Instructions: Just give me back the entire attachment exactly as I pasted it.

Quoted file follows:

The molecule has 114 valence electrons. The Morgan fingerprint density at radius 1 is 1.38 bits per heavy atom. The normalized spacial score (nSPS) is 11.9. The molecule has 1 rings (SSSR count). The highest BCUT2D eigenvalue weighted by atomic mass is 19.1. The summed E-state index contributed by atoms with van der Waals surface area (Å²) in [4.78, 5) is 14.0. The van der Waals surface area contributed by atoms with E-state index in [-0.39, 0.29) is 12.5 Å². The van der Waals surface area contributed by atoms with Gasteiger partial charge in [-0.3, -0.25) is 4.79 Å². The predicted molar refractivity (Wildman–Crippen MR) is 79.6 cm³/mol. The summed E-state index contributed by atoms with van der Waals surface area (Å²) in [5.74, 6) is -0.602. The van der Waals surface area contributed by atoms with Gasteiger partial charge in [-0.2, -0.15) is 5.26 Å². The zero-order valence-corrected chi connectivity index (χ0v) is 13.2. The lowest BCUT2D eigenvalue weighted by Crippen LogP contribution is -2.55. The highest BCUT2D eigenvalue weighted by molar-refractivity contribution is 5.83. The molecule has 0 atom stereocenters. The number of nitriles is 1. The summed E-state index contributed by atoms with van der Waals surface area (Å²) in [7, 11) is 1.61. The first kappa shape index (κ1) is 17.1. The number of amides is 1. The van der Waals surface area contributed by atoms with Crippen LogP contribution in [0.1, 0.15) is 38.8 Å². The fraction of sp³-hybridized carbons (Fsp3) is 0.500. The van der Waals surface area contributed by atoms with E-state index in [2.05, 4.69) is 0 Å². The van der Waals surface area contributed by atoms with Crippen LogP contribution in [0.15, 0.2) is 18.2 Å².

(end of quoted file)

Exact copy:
The molecule has 114 valence electrons. The Morgan fingerprint density at radius 1 is 1.38 bits per heavy atom. The normalized spacial score (nSPS) is 11.9. The molecule has 1 rings (SSSR count). The highest BCUT2D eigenvalue weighted by atomic mass is 19.1. The summed E-state index contributed by atoms with van der Waals surface area (Å²) in [4.78, 5) is 14.0. The van der Waals surface area contributed by atoms with E-state index in [-0.39, 0.29) is 12.5 Å². The van der Waals surface area contributed by atoms with Gasteiger partial charge in [-0.3, -0.25) is 4.79 Å². The predicted molar refractivity (Wildman–Crippen MR) is 79.6 cm³/mol. The summed E-state index contributed by atoms with van der Waals surface area (Å²) in [5.74, 6) is -0.602. The van der Waals surface area contributed by atoms with Gasteiger partial charge in [-0.2, -0.15) is 5.26 Å². The zero-order valence-corrected chi connectivity index (χ0v) is 13.2. The lowest BCUT2D eigenvalue weighted by Crippen LogP contribution is -2.55. The highest BCUT2D eigenvalue weighted by molar-refractivity contribution is 5.83. The molecule has 0 atom stereocenters. The number of nitriles is 1. The summed E-state index contributed by atoms with van der Waals surface area (Å²) in [7, 11) is 1.61. The first kappa shape index (κ1) is 17.1. The number of amides is 1. The van der Waals surface area contributed by atoms with Crippen LogP contribution in [0.1, 0.15) is 38.8 Å². The fraction of sp³-hybridized carbons (Fsp3) is 0.500. The van der Waals surface area contributed by atoms with E-state index in [2.05, 4.69) is 0 Å². The van der Waals surface area contributed by atoms with Crippen LogP contribution in [0.15, 0.2) is 18.2 Å².